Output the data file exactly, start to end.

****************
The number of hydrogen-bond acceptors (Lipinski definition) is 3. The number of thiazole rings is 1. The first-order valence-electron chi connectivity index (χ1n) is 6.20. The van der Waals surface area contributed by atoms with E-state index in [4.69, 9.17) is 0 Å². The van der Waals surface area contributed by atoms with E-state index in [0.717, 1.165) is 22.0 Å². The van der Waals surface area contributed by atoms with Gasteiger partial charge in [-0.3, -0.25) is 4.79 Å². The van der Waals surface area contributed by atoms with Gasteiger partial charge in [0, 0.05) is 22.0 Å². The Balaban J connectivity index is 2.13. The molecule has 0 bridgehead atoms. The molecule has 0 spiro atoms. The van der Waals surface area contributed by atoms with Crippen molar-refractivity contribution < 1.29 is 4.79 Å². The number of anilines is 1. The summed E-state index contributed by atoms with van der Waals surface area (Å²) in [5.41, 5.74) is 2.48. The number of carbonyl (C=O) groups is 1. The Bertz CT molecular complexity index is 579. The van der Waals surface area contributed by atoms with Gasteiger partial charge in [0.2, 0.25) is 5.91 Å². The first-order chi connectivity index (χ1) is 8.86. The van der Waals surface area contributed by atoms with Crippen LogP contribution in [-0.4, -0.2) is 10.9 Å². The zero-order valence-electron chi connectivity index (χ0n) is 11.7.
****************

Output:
The number of hydrogen-bond acceptors (Lipinski definition) is 3. The number of thiazole rings is 1. The first-order valence-electron chi connectivity index (χ1n) is 6.20. The van der Waals surface area contributed by atoms with E-state index in [4.69, 9.17) is 0 Å². The van der Waals surface area contributed by atoms with E-state index in [0.717, 1.165) is 22.0 Å². The van der Waals surface area contributed by atoms with Gasteiger partial charge in [-0.3, -0.25) is 4.79 Å². The van der Waals surface area contributed by atoms with Gasteiger partial charge in [0, 0.05) is 22.0 Å². The Balaban J connectivity index is 2.13. The molecule has 0 bridgehead atoms. The molecule has 0 spiro atoms. The van der Waals surface area contributed by atoms with Crippen molar-refractivity contribution < 1.29 is 4.79 Å². The number of anilines is 1. The summed E-state index contributed by atoms with van der Waals surface area (Å²) in [5.41, 5.74) is 2.48. The number of carbonyl (C=O) groups is 1. The Bertz CT molecular complexity index is 579. The van der Waals surface area contributed by atoms with Gasteiger partial charge in [0.2, 0.25) is 5.91 Å². The first-order chi connectivity index (χ1) is 8.86. The van der Waals surface area contributed by atoms with Crippen LogP contribution in [-0.4, -0.2) is 10.9 Å². The zero-order valence-electron chi connectivity index (χ0n) is 11.7.